NEW YORK (NYTIMES) - Ms Stephanie Clifford, the porn star better known as Stormy Daniels, was scheduled to meet on Monday (June 25) for the first time with prosecutors investigating Mr Michael Cohen, President Donald Trump's longtime personal fixer, but the meeting was cancelled, according to tweets from Mr Michael Avenatti, Ms Clifford's lawyer.
For several months, prosecutors from the US attorney's office in Manhattan have been looking into whether Mr Cohen broke the law in any of his various business dealings - among them, a US$130,000 (S$177,429.20) payment he made to Ms Clifford in the run-up to the 2016 election that was meant to keep her quiet about an extramarital affair the adult film actress claims she had with Mr Trump.
Ms Clifford has been cooperating with the prosecutors, including providing them with documents about the payment, in response to a subpoena, a person familiar with the case said.
But the interview on Monday would have given prosecutors their first opportunity to ask Ms Clifford detailed questions about the arrangement, which Mr Trump initially denied but then acknowledged in a startling turnabout last month.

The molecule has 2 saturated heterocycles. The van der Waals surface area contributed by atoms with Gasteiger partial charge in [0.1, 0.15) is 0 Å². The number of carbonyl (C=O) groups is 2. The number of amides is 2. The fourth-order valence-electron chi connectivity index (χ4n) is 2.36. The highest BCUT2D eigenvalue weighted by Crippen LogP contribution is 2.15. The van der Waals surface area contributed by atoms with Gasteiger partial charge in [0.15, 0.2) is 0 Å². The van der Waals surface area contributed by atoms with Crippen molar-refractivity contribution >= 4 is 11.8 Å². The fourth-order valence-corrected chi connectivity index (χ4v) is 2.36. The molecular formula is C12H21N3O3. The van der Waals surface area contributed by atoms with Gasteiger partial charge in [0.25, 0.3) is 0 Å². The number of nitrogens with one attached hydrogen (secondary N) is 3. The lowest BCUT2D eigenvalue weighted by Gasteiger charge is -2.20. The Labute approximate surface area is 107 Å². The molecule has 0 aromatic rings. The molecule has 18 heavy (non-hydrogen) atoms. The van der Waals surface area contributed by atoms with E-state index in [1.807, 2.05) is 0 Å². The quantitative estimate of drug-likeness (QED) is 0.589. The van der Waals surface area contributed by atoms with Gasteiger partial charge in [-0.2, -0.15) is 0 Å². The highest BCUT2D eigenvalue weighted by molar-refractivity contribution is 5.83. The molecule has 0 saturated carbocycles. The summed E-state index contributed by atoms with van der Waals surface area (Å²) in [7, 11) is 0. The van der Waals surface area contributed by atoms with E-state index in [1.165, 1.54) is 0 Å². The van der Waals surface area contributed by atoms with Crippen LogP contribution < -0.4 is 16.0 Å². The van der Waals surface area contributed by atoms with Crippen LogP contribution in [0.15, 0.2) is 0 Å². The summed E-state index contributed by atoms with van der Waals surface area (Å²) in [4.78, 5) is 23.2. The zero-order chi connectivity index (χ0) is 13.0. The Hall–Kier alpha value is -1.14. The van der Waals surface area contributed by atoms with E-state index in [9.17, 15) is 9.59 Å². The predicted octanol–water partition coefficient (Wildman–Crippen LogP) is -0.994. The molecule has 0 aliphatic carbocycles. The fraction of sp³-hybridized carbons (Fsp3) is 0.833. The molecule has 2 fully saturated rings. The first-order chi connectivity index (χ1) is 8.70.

It was unclear exactly what Ms Clifford had planned to tell the prosecutors. But legal experts have said that if the payment to her was intended to influence the presidential race by suppressing an explosive news story that could have damaged Mr Trump's election chances, it could be covered by federal campaign finance laws.
This month, Mr Avenatti filed a lawsuit against Ms Clifford's former lawyer, Mr Keith Davidson, accusing him of colluding with Mr Cohen to quash the story about her alleged affair with the President, calling Mr Davidson "a puppet" for Mr Cohen and Mr Trump.
Ms Clifford may be able to tell prosecutors whether the Trump campaign was ever specifically mentioned as Mr Davidson and Mr Cohen hashed out the details of the hush-money payment.
Lawyers for Mr Cohen and Mr James Margolin, a spokesman for the federal prosecutors' office, also declined to comment on the meeting.
The Cohen investigation had been occurring in secret, as prosecutors went so far as to covertly read his e-mails.
But it burst into the public eye in April when federal agents armed with search warrants conducted a series of early-morning raids on Mr Cohen's office, apartment and hotel room.